]. Macrophages express scavenger receptors on their surface that permit internalization of LDL particles after oxidation. LDL oxidation is a necessary step for binding with macrophage scavenger receptors and therefore can catalyze foam-cell formation. Reactive oxygen species attack double bonds in unsaturated fatty-acids of cholesteryl esters that can generate crosslinks between free amino groups on Lys and Arg residues. These post-translational changes alter their molecular, immunogenic and functional properties. For example, exposure to oxidized LDL particles can elicit an antibody response or activate VCAM-1 expression in endothelial cells, thereby recruiting more leukocytes into the atherosclerotic lesion. Additionally, macrophages are able to imbibe LDL via micropinocytosis and phagocytosis. Eventually, cholesterol uptake overwhelms the cellular cholesterol processing capacity and cholesteryl ester droplets accumulate in the cytosol. When macrophages become overloaded with these cholesteryl esters, they take on a characteristic “foam cell” appearance. Many of these cells undergo apoptosis and the necrotic debris and apoptotic bodies contribute to a necrotic core in the evolving atheromatous lesion.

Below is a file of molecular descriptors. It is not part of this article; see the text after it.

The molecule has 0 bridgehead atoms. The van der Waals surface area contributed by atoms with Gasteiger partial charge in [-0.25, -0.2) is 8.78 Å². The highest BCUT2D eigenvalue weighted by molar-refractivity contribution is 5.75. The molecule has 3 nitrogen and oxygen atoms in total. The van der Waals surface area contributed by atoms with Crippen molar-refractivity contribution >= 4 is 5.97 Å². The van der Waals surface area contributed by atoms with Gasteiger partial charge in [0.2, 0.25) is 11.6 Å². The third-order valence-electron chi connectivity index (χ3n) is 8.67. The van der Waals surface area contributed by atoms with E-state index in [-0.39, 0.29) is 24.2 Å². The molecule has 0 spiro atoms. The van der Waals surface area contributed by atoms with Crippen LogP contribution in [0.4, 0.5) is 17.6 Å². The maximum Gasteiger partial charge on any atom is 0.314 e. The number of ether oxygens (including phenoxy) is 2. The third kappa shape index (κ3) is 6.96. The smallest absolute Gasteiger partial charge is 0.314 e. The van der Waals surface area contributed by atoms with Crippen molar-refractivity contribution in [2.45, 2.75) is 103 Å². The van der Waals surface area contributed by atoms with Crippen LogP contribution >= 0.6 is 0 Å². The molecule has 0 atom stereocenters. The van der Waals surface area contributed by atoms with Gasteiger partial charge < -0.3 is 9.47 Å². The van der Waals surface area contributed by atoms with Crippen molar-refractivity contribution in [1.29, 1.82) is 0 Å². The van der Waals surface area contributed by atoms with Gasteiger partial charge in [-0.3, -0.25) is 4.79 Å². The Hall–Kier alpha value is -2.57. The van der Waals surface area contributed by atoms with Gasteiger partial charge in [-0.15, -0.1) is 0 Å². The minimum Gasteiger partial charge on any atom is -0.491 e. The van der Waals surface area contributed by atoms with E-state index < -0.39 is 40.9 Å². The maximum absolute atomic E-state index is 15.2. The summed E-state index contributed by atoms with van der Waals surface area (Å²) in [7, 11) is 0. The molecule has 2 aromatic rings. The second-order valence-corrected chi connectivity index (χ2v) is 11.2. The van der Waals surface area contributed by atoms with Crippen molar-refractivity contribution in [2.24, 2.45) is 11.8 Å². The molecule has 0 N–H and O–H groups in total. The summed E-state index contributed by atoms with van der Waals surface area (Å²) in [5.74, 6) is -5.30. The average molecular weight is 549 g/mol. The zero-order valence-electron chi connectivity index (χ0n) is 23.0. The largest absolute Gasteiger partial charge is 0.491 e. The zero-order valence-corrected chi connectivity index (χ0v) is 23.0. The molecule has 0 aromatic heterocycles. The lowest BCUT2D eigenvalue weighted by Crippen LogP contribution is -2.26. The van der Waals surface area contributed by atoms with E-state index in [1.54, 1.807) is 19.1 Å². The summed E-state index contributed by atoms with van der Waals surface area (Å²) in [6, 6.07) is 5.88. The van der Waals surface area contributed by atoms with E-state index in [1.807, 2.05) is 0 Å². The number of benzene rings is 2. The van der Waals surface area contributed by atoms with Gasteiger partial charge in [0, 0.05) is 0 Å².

In the context of the inflammatory hypothesis of atherothrombosis, the IL-1 gene class family plays a critical role. A relative increase in interleukin-1 beta (IL1-β) mediates a pro-inflammatory environment, while a predominance of its counterpart IL-1Ra mediates an anti-inflammatory environment [
      • Ridker P.M.
      • Thuren T.
      • Zalewski A.
      • et al.
      Interleukin-1beta inhibition and the prevention of recurrent cardiovascular events: rationale and design of the Canakinumab Anti-inflammatory Thrombosis Outcomes Study (CANTOS).
      ]. IL1-β is produced mostly by monocytes and macrophages and circulates systemically. The nucleotide-binding leucine-rich repeat-containing pyrin receptor 3 (NLRP3) intracellular protein complex responds to pathologic signals in order to increase the secretion of IL1-β, subsequently increasing inflammation downstream [
      • Drenth J.P.
      • van der Meer J.W.
      The inflammasome–a linebacker of innate defense.
      ]. Accumulation of cholesterol crystals in the macrophage activates the NLRP3 gene, thereby triggering its associated inflammasome, which allows post-translational modification of the inactive preform of interleukin-1β (IL-1β) into its bioactive molecule [
      • Duewell P.
      • Kono H.
      • Rayner K.J.
      • et al.
      NLRP3 inflammasomes are required for atherogenesis and activated by cholesterol crystals.
      ,
      • Rajamaki K.
      • Lappalainen J.
      • Oorni K.
      • et al.
      Cholesterol crystals activate the NLRP3 inflammasome in human macrophages: a novel link between cholesterol metabolism and inflammation.